Marcus Bosenberg, MD, PhD, Associate Professor of Dermatology and Pathology, Yale University, Co-Leader, Genomics, Genetics and Epigenetics Program, Yale Cancer Center

  • Can animal models of cancer immunology predict human responses?
  • How should pre-clinical models be used to guide drug development in immunology?
  • How can existing models be improved?

Emergence of Microfluidic Models for Preclinical Assessment of Efficacy of Immune Checkpoint Inhibitors

Jeffrey Borenstein, PhD, Laboratory Technical Staff, Biomedical Microsystems, Draper

  • Immune checkpoint inhibitors exhibit variable patient response rates for reasons that are not completely clear. What attributes of an in vitro model are seen as most critical for establishing it as a tool to study mechanisms of responder/non-responder behavior?
  • Microfluidic model systems may find use as tools for drug development and ultimately for precision medicine applications, where patient response could be predicted before administering therapy. Where are the most significant opportunities for these systems, and would the attributes models for each respective application be different?
  • Many existing in vitro cancer models are cell culture systems, where cancer cells are cultured in a 3D microenvironment. Emerging systems are focusing on tumor spheroids and on unmodified tumor fragments obtained from patient (or animal) biopsy. What are the principal advantages and disadvantages of each type of model?

10:20 Coffee Break in the Exhibit Hall with Poster Viewing (America Ballroom)


11:05 Optimized Syngeneic Models of Anti-Cancer Immune Responses

Marcus_BosenbergMarcus Bosenberg, MD, PhD, Associate Professor, Dermatology and Pathology, Yale University, Co-Leader, Genomics, Genetics and Epigenetics Program, Yale Cancer Center

The success of immune therapies in cancer has underscored the need for accurate pre-clinical models for the evaluation of novel therapies. We have generated a series of genetically diverse syngeneic melanoma cell lines that form tumors following injection into immune competent C57Bl/6J mice. These models represent an ideal set of tools for the study of cancer immunology and response to immune therapies.

11:35 huPBMC Donor Selection for Humanized Mouse Model

Frank_SunFangxian (Frank) Sun, Lead Research Investigator, Pharmacology, Sanofi

NOD-scid IL2Rgammanull, NSG mice engrafted with functional human cells and tissues, i.e., “humanized mice”, have become increasingly important as small pre-clinical animal models for the study of human diseases. Scientists have been able to engraft murine recipients with human hematopoietic stem cells or peripheral blood mononuclear cell (PBMC) that reconstitute functional human immune systems. These mice can also be engrafted with human tissues such as solid and hematologic cancers. Humanized mice are permitting significant progress in studies of human cancers. We characterized human PBMCs in vivo and in vitro from dozens of human donors. This information provided criteria for huPBMC donor selection for humanized mouse model.

12:05 pm Human Immune System Development in Humanized Mouse Models: Latest Advances

Barbara_Joyce-ShaikhBarbara Joyce-Shaikh, Associate Principal Scientist, Merck Research Laboratories

Understanding the interactions between human immune cells and tumors is paramount when devising treatment strategies that prevent tumor evasion of immune cells and improve cytotoxic responses. In this talk we will discuss the generation of humanized In Vivo models to develop IO therapeutics and how we leverage humanized systems for deciphering mechanism of action and clinical translation. The limitations, predictive validity, and efficacy of will be discussed as well as how humanized systems can replicate a more natural and translationally relevant tumor microenvironment.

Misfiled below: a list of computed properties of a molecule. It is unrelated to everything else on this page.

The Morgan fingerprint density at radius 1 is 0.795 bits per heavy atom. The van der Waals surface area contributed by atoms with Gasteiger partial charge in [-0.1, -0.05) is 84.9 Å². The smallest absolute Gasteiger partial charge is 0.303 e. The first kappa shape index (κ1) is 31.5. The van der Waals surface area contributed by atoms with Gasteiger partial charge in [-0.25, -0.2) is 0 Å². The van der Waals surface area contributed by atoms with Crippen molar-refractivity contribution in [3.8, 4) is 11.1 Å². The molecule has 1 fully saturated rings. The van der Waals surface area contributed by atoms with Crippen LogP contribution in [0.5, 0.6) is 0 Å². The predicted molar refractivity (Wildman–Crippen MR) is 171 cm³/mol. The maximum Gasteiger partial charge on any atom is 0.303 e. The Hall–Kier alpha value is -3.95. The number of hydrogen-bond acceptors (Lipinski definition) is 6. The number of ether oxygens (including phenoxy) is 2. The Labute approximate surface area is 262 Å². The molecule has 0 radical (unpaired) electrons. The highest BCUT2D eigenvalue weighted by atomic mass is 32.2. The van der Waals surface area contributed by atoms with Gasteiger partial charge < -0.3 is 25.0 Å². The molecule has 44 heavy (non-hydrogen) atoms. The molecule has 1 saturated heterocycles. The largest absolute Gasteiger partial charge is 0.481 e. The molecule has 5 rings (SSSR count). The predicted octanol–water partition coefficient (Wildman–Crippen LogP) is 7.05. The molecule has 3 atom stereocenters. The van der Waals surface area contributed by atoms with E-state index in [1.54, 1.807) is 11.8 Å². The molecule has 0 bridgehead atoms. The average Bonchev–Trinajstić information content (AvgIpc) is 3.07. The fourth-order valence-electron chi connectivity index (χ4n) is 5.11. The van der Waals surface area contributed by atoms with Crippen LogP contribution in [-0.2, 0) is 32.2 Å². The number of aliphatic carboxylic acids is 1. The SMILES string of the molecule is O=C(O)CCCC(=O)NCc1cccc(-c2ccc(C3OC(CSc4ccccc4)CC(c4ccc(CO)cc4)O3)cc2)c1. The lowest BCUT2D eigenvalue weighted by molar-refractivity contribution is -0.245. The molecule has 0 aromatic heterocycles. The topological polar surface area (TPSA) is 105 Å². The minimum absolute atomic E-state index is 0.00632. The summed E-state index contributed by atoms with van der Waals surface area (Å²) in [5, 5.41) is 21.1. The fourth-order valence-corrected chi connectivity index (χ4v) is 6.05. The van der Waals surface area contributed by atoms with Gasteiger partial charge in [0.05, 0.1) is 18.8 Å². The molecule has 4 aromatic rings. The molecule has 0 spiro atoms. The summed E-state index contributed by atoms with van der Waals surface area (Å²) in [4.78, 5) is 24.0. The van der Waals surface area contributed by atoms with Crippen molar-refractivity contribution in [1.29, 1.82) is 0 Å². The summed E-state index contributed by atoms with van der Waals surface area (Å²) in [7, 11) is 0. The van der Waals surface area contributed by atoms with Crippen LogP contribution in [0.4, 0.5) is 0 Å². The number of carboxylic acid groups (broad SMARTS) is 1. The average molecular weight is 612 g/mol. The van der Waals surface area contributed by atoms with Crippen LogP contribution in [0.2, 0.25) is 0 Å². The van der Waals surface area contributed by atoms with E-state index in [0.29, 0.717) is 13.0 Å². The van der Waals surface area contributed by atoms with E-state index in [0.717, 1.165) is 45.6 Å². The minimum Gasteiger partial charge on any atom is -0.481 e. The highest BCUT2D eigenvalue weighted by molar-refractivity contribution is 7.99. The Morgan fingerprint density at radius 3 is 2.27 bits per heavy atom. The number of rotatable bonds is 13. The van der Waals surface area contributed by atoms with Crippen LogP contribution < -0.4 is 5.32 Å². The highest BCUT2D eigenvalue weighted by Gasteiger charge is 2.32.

12:35 Networking Luncheon in the Exhibit Hall with Poster Viewing (America Ballroom) 


1:55 Chairperson’s Remarks

Marco Ruella, MD, Clinical Instructor, Associate Director, Dr. June’s Laboratory, Center for Cellular Immunotherapies (CCI), Perelman School of Medicine, University of Pennsylvania

2:00 Genome-Editing Technologies in Adoptive T Cell Immunotherapy for Cancer

marco_RuellaMarco Ruella, MD, Clinical Instructor, Associate Director, Dr. June’s Laboratory, Center for Cellular Immunotherapies (CCI), Perelman School of Medicine, University of Pennsylvania

Adoptive T cell therapies, and in particular chimeric antigen receptor T cells (CART), are leading to significant responses in cancer patients, in particular B-cell leukemias and lymphomas. New gene editing technologies, like CRISPR-Cas9, can offer an exciting tool for the manipulation of T cells to increase their feasibility and efficacy.

2:30 Preclinical Development of Dual-Switch CAR-T Cells for Cancer Therapy: Independent Control T Cell Efficacy and Safety with Small Molecules and Protein Switches

Henri_BayleJ. Henri Bayle, PhD, Director of Discovery, Bellicum Pharmaceuticals, Inc.

Chimeric Antigen Receptor (CAR)-based cell therapies show efficacy against disseminated cancers, but control over toxicity or activation can temper utility, particularly against solid tumors. We will describe preclinical studies of two distinct dual-control platforms that include ligand-inducible activation or apoptosis of T-cells, comprising inducible iMyD88/CD40 and iCaspase-9 components. These animal studies show exquisite dual-switch control of T cell expansion or contraction along with tumor control using non-crossreacting, clinical-grade ligands.

3:00 M7824, a Novel Bifunctional Fusion Protein Simultaneously Targeting PD-L1 and TGF-β, Shows Enhanced Antitumor Activities in Preclinical Models

Adam Lazorchak, PhD, Principal Scientist / Group Lead,ImmunoOncology, EMD Serono

Bifunctional molecules which concurrently target two immunosuppressive pathways are promising modalities to enhance immune checkpoint blockade. M7824, a bifunctional fusion protein blocking PD-L1 and TGF-β, reactivates both the innate and adaptive immune systems. M7824 will be discussed as a case study to illustrate how preclinical models can be successfully leveraged to unravel the complex biology of bifunctional drugs.

3:30CO-PRESENTATION: Dynamic Microfluidic Model for Predicting Tumor Response to Immune Checkpoint Inhibitors

Jeffrey Borenstein, PhD, Laboratory Technical Staff, Biomedical Microsystems, Draper

Hongmin Chen, PhD, Principle Scientist, Pharmacology, Merck

Current systems to assess tumor response to immune checkpoint inhibitors are limited to static culture systems and short duration studies. Here we report on progress toward a high throughput microfluidic system for assessing rodent and human tumor response to immune checkpoint therapy by recapitulating the dynamics of the immune microenvironment. This system permits real-time visualization of tumor-infiltrating lymphocyte (TIL) interactions with tumor biopsy samples and quantification of TIL infiltration and tumor killing.

4:00 Close of Conference